James Washington is determined to take a leap forward after what was ultimately a disappointing first season in Pittsburgh. And he’s put in the work, both on himself and into a budding relationship with his quarterback, to make sure that happens.
The former Biletnikoff winner totaled just 16 catches for 217 yards and a score as he struggled with the transition to life in the NFL — one that’s easy for few rookies.
“It was hard. I am not going to lie,” Washington told Steelers.com. “There were times I would go home, think to myself ways to get better and not let the team down. I was disappointed last year. I have high expectations for myself and this team has them for me.”
Add to the mix that he existed in the shadow of the game’s best receiver, Antonio Brown, while trying not to be caught in a whirlwind of drama that surrounded Brown and Pittsburgh’s other now-departed star Le’Veon Bell.
Even the reserved Washington learned he wasn’t immune to a little drama when Ben Roethlisberger called him out publicly after a missed catch, a move which put the attention more on the veteran QB and his leadership rather than his young wideout.
But that situation provided a learning opportunity and some extra motivation which helped him finish strong, recording his best games (performances of 64 and 65 yards) in two the final three weeks of the season.
But now with Brown gone and JuJu Smith-Schuster assuming the role of Big Ben’s top target, No. 2 is up for grabs. Fortunately, Washington says he’s been working on his hands.
Any perceived tiff between Washington and his QB appears to be behind them, which bodes well for their chemistry on the field and Washington’s opportunities this fall. Roethlisberger stated earlier in the spring that he was “excited” for what Year 2 holds for Washington.
“It feels good,” said Washington in response. “It lets me know the hard work I put in over the spring has paid off. It feels good to hear a team captain talk about you.”
Washington even joined several of his offensive teammates for a retreat and offseason workouts at Roethlisberger’s lake home in Georgia, further strengthening their bond.
“It was a lot of fun,” said Washington. “It was a time for us to get to know each other a little better. Last year we never really hung out so it was me looking at him, a Hall of Famer. Going there I started to look at him more as a human being like I am. I think everyone felt like I did.
“I would have approached the season differently last year. Every time I was in the huddle with him I was nervous. I didn’t want to mess up. It helped relax me a lot.”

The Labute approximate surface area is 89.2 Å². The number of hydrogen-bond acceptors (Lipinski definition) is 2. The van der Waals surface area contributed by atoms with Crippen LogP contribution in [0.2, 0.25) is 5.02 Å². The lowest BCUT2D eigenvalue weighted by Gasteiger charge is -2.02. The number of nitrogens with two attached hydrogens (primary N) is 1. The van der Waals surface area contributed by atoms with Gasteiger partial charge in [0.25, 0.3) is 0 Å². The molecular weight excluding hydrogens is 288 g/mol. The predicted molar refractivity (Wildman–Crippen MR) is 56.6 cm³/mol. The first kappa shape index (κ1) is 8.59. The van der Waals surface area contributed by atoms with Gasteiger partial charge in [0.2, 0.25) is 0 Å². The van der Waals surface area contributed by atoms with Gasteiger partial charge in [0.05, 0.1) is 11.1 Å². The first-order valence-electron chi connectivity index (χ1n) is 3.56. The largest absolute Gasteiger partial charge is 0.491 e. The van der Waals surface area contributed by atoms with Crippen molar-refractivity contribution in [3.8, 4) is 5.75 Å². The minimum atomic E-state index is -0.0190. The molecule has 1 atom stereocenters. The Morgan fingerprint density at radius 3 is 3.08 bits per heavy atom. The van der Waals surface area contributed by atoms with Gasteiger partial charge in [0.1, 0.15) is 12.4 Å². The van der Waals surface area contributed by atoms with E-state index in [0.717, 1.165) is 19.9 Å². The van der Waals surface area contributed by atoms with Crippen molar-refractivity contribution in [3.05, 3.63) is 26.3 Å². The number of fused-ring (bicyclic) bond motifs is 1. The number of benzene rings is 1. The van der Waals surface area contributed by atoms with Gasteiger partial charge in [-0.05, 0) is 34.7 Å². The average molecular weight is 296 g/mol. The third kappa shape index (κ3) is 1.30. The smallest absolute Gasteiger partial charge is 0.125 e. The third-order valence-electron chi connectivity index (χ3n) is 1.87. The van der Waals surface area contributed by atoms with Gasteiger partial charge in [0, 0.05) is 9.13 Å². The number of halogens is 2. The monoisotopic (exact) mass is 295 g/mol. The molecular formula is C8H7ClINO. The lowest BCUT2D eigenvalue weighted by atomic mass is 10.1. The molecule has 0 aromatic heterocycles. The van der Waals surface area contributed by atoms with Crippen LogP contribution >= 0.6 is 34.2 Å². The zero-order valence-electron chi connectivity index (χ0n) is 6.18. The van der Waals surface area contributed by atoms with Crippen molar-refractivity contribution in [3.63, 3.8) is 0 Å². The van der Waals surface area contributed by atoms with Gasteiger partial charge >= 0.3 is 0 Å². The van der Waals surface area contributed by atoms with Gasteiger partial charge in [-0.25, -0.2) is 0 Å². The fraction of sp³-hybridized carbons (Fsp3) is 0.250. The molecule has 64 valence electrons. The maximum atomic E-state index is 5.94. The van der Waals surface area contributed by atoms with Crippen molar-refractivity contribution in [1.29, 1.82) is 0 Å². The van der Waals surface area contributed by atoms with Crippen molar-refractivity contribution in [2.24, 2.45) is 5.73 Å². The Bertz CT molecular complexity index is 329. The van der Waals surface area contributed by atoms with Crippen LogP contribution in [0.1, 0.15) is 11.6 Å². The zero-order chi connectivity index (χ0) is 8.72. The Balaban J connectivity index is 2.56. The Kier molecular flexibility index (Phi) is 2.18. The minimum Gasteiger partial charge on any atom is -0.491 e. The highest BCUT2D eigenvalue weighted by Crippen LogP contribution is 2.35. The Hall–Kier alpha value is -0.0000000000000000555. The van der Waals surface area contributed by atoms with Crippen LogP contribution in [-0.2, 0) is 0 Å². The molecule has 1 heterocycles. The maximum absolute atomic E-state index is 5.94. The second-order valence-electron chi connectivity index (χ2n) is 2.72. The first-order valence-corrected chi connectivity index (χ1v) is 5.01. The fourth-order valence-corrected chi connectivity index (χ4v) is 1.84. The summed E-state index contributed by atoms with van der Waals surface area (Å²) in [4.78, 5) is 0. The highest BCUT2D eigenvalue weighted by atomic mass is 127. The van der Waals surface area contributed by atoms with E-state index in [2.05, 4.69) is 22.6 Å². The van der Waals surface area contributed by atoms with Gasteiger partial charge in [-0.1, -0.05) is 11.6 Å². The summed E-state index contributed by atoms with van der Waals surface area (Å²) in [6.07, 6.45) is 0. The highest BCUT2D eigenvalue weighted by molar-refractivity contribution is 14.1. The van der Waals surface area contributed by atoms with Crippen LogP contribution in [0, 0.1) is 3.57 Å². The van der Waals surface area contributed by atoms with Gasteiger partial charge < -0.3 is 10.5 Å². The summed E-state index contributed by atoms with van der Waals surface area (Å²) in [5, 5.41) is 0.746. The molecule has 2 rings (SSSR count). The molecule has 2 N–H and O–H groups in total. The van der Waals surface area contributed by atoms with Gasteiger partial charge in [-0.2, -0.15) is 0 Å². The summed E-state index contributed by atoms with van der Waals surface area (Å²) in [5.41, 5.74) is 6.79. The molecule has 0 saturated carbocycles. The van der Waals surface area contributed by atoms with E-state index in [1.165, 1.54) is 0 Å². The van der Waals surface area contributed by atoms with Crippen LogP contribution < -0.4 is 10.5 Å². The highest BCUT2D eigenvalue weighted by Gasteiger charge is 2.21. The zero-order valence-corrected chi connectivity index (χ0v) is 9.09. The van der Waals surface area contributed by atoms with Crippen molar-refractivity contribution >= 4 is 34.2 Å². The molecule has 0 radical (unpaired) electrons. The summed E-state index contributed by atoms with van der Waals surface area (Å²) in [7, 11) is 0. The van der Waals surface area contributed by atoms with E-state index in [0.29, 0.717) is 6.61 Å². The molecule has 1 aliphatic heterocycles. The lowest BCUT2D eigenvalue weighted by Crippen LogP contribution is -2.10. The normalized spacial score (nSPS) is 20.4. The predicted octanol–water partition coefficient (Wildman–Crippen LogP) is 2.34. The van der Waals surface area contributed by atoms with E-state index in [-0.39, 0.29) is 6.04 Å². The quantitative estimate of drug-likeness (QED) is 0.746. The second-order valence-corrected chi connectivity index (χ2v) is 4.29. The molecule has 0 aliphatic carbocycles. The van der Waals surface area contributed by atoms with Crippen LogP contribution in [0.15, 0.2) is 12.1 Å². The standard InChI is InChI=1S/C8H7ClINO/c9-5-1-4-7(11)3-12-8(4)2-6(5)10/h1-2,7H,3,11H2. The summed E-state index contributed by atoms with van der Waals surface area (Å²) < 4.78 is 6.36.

Washington says he’s more relaxed around Roethlisberger and in the huddle. He’s adjusted to the speed of the game more and can focus on improving the details rather than dealing with the shock of just being there.
“Last year it wasn’t there because I was a different person,” Washington said. “I feel like a different person. Ten times different. I feel like a veteran even though I am only in my second year. It feels a lot better.”
Washington even sounds like a different person. The college star, who Mike Gundy bragged never said a word, comes across more confident and self-assured, a trait that probably comes naturally after a life-changing year in the pros, but that he also credits to his transformed body.
“I cut weight. I am coming in fresher. I know the playbook. I am more confident.”
Washington recently told media members that he’s lost 15 pounds by training on his own in Miami and, you guessed it, working on his dad’s farm at home.
“I went home for the first two weeks, was putting in some hard work with my dad on the farm,” said Washington. “I was trying to cut down weight. Eat less. I went to Miami and worked in the sun. Worked on strength, strong hands, all the things receivers work on.
“I feel great. I feel lighter. I feel like I am a lot quicker off the ball. It was about 40 percent farm work and 60 percent field work. Last year at the end of the year I wrote down some goals. That was my top goal, to cut weight, to get faster. Not just for me, but for the team. That was my main goal.”
Steelers OC Randy Fichtner noticed the change when Washington returned to team activities this spring.
“Generally, as a rule, that second year player, that’s their biggest opportunity for growth,” Fichtner told Steelers.com. “And it just naturally happens. You’ve seen James’ body has changed already. Jaylen’s [Samuels] body has changed already.
“They’ve committed themselves to year-round training. The professionalism has caught on. They understand, they know the environment they’re in.”
He’ll still have to prove it on the field, but the turnover in talent provided the opening Washington needed to experience a sophomore surge. And now he’s taken the steps and laid the groundwork to make that a possibility.